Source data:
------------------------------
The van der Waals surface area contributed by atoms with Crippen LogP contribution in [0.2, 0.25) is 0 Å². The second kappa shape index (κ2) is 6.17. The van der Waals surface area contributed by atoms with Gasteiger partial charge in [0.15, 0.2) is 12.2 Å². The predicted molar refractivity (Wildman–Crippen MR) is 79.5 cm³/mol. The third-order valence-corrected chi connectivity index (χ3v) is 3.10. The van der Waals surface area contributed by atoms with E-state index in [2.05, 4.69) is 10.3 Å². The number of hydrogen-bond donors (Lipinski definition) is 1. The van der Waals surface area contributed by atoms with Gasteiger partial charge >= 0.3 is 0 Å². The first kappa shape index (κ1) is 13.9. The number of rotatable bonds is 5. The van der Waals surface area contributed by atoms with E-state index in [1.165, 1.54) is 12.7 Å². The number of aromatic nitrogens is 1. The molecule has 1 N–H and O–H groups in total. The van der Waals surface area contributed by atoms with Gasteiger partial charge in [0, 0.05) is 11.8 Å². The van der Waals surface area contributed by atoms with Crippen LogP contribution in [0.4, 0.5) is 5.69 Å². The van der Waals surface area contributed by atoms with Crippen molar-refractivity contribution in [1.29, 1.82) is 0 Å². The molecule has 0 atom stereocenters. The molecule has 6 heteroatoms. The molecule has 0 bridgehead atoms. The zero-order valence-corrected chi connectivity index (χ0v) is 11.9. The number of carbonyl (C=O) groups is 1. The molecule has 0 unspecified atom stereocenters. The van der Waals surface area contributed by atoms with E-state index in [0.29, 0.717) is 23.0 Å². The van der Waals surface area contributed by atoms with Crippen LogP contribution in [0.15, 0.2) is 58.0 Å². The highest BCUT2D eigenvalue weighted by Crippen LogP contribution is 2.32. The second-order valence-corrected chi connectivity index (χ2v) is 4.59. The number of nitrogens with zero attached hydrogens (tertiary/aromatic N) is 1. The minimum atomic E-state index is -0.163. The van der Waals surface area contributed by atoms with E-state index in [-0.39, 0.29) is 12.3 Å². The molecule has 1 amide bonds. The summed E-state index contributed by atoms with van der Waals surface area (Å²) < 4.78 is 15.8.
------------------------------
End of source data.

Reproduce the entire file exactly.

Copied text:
The van der Waals surface area contributed by atoms with Crippen LogP contribution in [0.2, 0.25) is 0 Å². The second kappa shape index (κ2) is 6.17. The van der Waals surface area contributed by atoms with Gasteiger partial charge in [0.15, 0.2) is 12.2 Å². The predicted molar refractivity (Wildman–Crippen MR) is 79.5 cm³/mol. The third-order valence-corrected chi connectivity index (χ3v) is 3.10. The van der Waals surface area contributed by atoms with E-state index in [2.05, 4.69) is 10.3 Å². The number of hydrogen-bond donors (Lipinski definition) is 1. The van der Waals surface area contributed by atoms with Gasteiger partial charge >= 0.3 is 0 Å². The first kappa shape index (κ1) is 13.9. The number of rotatable bonds is 5. The van der Waals surface area contributed by atoms with E-state index in [1.165, 1.54) is 12.7 Å². The number of aromatic nitrogens is 1. The molecule has 1 N–H and O–H groups in total. The van der Waals surface area contributed by atoms with Gasteiger partial charge in [0, 0.05) is 11.8 Å². The van der Waals surface area contributed by atoms with Crippen LogP contribution in [0.4, 0.5) is 5.69 Å². The van der Waals surface area contributed by atoms with Crippen molar-refractivity contribution in [1.29, 1.82) is 0 Å². The molecule has 0 atom stereocenters. The molecule has 6 heteroatoms. The molecule has 0 bridgehead atoms. The zero-order valence-corrected chi connectivity index (χ0v) is 11.9. The number of carbonyl (C=O) groups is 1. The molecule has 0 unspecified atom stereocenters. The van der Waals surface area contributed by atoms with E-state index in [0.29, 0.717) is 23.0 Å². The van der Waals surface area contributed by atoms with Crippen LogP contribution in [0.15, 0.2) is 58.0 Å². The highest BCUT2D eigenvalue weighted by Crippen LogP contribution is 2.32. The second-order valence-corrected chi connectivity index (χ2v) is 4.59. The number of nitrogens with zero attached hydrogens (tertiary/aromatic N) is 1. The minimum atomic E-state index is -0.163. The van der Waals surface area contributed by atoms with E-state index in [-0.39, 0.29) is 12.3 Å². The molecule has 1 amide bonds. The summed E-state index contributed by atoms with van der Waals surface area (Å²) < 4.78 is 15.8.